Helping Build The New Yorker Today
Last October, we saw a tweet from Michael Donohoe, the Director of Product Engineering at The New Yorker:
Looking for a freelance iOS developer for a super secret project. DM/email me if you are that person or would recommend someone...— Michael Donohoe (@donohoe) October 29, 2015
Since we’ve recently taken on more client projects to fund development of our own products at Lickability and have a lot of experience working on news apps, we figured we were just right for the job. What followed was a few months of hard work on a brand new mobile version of *The New Yorker *for a modern audience.
When The New Yorker first launched its flagship iPad app in 2010 and an iPhone version two years later, it was designed to mimic the magazine’s typographic layout. But as phones have become a bigger part of our lives, many subscribers want to read in a super-fast, native experience that’s not based around individual issues, but rather updates every single day. And now they can with The New Yorker Today.
We worked very closely with Condé Nast’s team of incredibly talented designers, editors, engineers, and project managers to build an app that we’re all really proud of. And just days after it was released, Apple featured it on the front page of the App Store as one of the Best New Apps.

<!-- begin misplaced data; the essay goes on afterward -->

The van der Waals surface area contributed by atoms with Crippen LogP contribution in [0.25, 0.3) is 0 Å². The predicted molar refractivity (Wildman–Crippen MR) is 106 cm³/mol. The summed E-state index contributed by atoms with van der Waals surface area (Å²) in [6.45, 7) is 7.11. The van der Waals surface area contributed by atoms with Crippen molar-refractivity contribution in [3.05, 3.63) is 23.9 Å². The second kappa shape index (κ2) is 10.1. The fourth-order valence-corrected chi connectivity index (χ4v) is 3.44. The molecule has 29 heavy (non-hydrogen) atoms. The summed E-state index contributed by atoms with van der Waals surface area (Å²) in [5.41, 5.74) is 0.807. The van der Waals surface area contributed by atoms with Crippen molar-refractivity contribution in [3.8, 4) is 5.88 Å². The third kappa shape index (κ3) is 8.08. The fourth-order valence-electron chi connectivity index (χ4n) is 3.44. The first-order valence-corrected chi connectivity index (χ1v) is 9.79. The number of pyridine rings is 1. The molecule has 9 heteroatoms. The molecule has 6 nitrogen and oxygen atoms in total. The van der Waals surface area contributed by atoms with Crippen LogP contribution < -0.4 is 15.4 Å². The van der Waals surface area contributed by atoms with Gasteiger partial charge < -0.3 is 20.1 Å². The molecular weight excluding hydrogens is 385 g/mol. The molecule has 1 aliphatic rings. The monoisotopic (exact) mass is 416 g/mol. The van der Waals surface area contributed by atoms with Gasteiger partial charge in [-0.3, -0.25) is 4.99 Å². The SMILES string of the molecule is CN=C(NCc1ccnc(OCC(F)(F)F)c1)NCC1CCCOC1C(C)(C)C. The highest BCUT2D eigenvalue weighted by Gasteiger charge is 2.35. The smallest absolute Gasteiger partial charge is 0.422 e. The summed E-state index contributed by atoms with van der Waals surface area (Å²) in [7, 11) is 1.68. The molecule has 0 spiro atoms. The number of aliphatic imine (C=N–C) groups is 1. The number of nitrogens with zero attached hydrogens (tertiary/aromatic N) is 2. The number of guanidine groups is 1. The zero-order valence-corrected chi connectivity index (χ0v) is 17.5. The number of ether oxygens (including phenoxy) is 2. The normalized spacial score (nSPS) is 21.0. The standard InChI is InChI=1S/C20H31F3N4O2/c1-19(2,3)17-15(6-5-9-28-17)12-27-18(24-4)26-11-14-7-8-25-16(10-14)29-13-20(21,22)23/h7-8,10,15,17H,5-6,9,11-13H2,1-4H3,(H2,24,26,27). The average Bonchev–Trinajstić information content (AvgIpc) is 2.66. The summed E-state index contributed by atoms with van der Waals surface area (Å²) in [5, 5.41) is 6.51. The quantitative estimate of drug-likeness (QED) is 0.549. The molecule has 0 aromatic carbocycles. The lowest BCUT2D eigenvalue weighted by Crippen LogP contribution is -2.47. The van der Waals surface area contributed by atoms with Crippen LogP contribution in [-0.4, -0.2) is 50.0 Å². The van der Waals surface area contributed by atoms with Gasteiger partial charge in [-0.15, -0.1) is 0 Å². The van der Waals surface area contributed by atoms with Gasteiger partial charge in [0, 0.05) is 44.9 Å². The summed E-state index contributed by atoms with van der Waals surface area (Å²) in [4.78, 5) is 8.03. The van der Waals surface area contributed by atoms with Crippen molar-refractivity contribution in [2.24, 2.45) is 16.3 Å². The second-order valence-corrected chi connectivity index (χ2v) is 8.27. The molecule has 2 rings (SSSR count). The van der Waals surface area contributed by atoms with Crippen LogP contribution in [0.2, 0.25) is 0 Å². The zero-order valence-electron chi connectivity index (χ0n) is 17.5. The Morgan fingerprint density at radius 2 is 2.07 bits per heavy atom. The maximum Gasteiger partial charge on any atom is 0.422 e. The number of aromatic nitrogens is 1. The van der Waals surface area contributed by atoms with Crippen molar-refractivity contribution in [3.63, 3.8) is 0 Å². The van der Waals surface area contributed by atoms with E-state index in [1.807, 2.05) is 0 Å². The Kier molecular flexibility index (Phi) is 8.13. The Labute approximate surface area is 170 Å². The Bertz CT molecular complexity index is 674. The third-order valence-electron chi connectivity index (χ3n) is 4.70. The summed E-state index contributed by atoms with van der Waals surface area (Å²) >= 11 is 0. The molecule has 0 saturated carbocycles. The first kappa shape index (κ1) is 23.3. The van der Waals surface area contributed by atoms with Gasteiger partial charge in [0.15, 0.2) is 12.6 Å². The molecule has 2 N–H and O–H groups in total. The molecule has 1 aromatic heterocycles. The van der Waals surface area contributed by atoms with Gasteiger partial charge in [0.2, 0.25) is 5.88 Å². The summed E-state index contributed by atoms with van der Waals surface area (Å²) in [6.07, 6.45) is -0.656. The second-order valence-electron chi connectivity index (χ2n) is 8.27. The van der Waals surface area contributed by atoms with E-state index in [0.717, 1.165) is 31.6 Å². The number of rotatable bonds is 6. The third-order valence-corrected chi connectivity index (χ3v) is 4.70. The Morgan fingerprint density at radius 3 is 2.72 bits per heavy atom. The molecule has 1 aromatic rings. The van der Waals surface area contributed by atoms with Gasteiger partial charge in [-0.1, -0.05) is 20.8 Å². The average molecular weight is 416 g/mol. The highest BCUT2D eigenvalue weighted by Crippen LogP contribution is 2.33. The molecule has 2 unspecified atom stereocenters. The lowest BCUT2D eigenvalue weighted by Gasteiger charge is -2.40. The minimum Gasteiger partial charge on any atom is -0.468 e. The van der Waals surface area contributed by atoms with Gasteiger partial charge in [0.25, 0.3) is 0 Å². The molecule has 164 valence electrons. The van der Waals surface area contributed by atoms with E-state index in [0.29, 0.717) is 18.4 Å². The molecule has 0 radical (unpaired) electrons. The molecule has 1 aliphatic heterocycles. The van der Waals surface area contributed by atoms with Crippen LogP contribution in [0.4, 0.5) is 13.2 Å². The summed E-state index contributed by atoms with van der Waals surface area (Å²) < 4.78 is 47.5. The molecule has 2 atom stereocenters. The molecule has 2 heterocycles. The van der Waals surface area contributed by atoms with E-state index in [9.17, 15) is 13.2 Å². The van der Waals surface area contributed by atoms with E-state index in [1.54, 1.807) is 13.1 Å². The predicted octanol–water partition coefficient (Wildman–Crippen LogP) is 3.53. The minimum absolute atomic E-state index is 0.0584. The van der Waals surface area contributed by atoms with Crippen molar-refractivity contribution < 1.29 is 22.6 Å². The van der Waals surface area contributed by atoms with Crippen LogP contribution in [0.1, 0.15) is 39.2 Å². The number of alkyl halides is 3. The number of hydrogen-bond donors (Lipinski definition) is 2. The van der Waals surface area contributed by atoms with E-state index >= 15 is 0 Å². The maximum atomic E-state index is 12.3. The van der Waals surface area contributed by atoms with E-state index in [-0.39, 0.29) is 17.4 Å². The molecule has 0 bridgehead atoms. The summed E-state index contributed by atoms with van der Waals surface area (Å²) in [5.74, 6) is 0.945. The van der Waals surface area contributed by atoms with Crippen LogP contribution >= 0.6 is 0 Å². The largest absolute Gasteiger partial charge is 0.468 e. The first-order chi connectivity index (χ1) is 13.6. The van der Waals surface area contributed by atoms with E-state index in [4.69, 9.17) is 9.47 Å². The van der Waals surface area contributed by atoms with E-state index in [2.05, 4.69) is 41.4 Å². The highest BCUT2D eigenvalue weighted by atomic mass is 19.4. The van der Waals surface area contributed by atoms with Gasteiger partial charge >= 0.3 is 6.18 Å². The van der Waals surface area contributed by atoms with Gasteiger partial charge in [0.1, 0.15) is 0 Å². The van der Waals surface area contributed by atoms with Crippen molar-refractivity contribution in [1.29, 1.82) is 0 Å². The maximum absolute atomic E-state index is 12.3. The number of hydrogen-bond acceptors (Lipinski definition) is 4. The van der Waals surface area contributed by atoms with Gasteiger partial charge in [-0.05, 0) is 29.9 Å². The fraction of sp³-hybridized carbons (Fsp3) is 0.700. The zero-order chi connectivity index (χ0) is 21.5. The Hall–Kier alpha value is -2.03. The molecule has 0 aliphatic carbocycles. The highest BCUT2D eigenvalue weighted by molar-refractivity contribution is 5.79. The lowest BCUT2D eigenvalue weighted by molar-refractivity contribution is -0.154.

The app was engineered entirely in Swift for iOS 9 and above, with a focus on protocol-oriented design, reusable components, speed, and modern layout systems that will allow the app to easily adapt if it ever comes to other devices or platforms.
Our friend and frequent collaborator, Soroush Khanlou, who writes about development at khanlou.com, spearheaded much of the engineering effort alongside The New Yorker’s very own Justin Savory who built the app’s super fun and seemingly never-ending, swipeable cartoon gallery.
Whether you’re a diehard fan of the magazine or you just like reading the captions on the cartoons, we’d love for you to download the app, try it out, and let us know what you think. For the first month, everything in there is completely free, and after that you can subscribe with a quick in-app purchase.
And if you or your team need help building a new app or updating an existing one, we’d love to hear about it. You can email us at [email protected].
“The New Yorker” and “Condé Nast” are registered trademarks of Condé Nast. “App Store” is a service mark of Apple Inc.